For example, up until 2019, there was a rule that senior players were not allowed to shut their doors until Vilda had completed a check and approved of the conditions. Only then, once the manager had left, were the women allowed to lock their doors.

His close relationship with some of the senior women players had also been questioned by a number of squad members, who viewed his treatment of them as ‘childish’.

Vilda’s father, Angel, is head of the women’s department at the Spanish FA, making it incredibly difficult to remove him from his role. 

Jorge Vilda has been in charge of the Spanish women’s senior team since 2015

Spain’s players had voiced concerns about some of the rules in place during Vilda’s tenure


After their defeat to England in last summer’s Euros, the Spanish senior players felt that Vilda’s time at national team boss should come to an end. 

The team reportedly felt unprepared for their fixture with England, with players citing a lack of tactical analysis of opposition and inadequate training sessions. 

A number of the squad’s senior players set up a private video call with Spanish FA president, Luis Rubiales – who failed to see their perspectives.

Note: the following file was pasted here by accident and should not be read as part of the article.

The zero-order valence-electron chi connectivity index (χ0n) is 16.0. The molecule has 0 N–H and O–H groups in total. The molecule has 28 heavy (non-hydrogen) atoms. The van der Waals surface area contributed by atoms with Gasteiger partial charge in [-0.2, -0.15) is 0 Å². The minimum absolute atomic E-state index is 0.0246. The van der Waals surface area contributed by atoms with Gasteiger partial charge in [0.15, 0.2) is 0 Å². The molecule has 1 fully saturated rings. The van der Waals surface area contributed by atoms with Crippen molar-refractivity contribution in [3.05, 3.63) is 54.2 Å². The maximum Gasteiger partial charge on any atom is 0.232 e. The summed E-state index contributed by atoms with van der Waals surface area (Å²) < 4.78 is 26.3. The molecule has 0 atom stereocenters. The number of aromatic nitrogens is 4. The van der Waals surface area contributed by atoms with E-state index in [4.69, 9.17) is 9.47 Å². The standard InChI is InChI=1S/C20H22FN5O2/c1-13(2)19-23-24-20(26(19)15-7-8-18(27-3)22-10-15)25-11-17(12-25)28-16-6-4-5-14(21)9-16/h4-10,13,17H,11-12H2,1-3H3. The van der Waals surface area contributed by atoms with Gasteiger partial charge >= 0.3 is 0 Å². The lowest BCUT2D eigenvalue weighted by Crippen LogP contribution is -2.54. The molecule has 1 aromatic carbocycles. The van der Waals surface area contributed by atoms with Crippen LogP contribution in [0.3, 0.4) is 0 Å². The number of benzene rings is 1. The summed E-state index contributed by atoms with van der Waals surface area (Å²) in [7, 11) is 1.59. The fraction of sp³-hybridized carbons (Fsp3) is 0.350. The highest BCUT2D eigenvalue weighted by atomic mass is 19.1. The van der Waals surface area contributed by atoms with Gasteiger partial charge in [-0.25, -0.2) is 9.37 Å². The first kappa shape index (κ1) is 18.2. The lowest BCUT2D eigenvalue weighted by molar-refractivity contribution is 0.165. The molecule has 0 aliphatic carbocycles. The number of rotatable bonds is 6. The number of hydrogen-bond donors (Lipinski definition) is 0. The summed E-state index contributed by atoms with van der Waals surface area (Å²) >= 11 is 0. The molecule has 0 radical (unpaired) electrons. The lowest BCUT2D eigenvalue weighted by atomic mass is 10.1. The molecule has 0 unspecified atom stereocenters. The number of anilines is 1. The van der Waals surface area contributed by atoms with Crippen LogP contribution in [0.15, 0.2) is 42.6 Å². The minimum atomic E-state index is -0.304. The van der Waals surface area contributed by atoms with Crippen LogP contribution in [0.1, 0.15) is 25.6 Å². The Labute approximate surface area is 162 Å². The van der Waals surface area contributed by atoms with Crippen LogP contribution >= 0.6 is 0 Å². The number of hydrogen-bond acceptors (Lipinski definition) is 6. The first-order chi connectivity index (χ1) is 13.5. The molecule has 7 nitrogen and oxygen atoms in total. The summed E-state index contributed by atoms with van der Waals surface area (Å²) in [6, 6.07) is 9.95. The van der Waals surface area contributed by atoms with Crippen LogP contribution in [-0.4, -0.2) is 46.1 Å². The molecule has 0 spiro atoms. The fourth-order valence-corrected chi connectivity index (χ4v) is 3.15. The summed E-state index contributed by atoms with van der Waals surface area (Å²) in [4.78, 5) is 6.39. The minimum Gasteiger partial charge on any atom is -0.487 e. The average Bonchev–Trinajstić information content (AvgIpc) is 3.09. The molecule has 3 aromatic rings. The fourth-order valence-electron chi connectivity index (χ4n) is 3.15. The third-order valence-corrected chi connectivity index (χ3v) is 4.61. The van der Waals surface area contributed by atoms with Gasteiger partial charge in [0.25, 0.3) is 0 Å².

Instead, Rubiales insisted that Vilda deserved to keep his job and refused to sanction his sacking. 

This led to the players releasing a formal statement, which read: ‘There is general discomfort in the group.

‘We have a group that can achieve big things,’ said Guijarro. ‘After what we went through at the Euros and the months after it, we wanted to share with the FA our thoughts as a group. 

‘We are an ambitious group and believe there are certain internal mechanisms that should be replaced. It’s about being brave. Sometimes you need to say things which sound unpleasant to make things change.’

Players wrote to Spanish FA president, Luis Rubiales, but the football chief failed to agree


With little change being made within the Spanish women’s senior team, the players decided that they were the only ones who could orchestrate a change.

In September, ahead of a national team squad announcement, fifteen players wrote letters to the Spanish Football Federation (RFEF) saying they would not be available for selection while Vilda remained as manager and insisted that his management of the team was affecting their mental health. 

‘We want firm support for a professional project for women’s football,’ the statement read. ‘A project that takes care of every aspect to help us get the best performance possible from a group of players we consider can achieve better and great honours.